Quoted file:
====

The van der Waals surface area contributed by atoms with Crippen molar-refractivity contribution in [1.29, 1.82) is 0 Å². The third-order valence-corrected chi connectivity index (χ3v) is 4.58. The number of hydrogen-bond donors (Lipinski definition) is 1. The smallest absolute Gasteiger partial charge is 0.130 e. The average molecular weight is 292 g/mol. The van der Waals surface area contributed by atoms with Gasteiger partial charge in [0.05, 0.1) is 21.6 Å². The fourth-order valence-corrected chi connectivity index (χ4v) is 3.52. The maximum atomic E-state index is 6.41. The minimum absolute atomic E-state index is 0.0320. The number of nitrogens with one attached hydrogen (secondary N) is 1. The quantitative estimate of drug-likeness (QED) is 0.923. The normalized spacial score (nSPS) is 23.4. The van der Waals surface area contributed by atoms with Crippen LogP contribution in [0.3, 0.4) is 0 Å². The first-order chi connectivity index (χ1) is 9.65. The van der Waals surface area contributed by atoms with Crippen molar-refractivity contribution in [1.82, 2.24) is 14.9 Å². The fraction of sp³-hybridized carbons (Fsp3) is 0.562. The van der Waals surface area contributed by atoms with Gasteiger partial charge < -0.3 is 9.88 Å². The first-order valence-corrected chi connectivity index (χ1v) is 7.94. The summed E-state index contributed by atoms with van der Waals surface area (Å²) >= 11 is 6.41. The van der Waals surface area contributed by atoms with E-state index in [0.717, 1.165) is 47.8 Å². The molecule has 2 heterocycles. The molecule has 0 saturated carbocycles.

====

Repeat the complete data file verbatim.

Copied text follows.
The van der Waals surface area contributed by atoms with Crippen molar-refractivity contribution in [1.29, 1.82) is 0 Å². The third-order valence-corrected chi connectivity index (χ3v) is 4.58. The number of hydrogen-bond donors (Lipinski definition) is 1. The smallest absolute Gasteiger partial charge is 0.130 e. The average molecular weight is 292 g/mol. The van der Waals surface area contributed by atoms with Gasteiger partial charge in [0.05, 0.1) is 21.6 Å². The fourth-order valence-corrected chi connectivity index (χ4v) is 3.52. The maximum atomic E-state index is 6.41. The minimum absolute atomic E-state index is 0.0320. The number of nitrogens with one attached hydrogen (secondary N) is 1. The quantitative estimate of drug-likeness (QED) is 0.923. The normalized spacial score (nSPS) is 23.4. The van der Waals surface area contributed by atoms with Crippen LogP contribution in [0.3, 0.4) is 0 Å². The first-order chi connectivity index (χ1) is 9.65. The van der Waals surface area contributed by atoms with Crippen molar-refractivity contribution in [1.82, 2.24) is 14.9 Å². The fraction of sp³-hybridized carbons (Fsp3) is 0.562. The van der Waals surface area contributed by atoms with Gasteiger partial charge < -0.3 is 9.88 Å². The first-order valence-corrected chi connectivity index (χ1v) is 7.94. The summed E-state index contributed by atoms with van der Waals surface area (Å²) >= 11 is 6.41. The van der Waals surface area contributed by atoms with E-state index in [0.717, 1.165) is 47.8 Å². The molecule has 2 heterocycles. The molecule has 0 saturated carbocycles.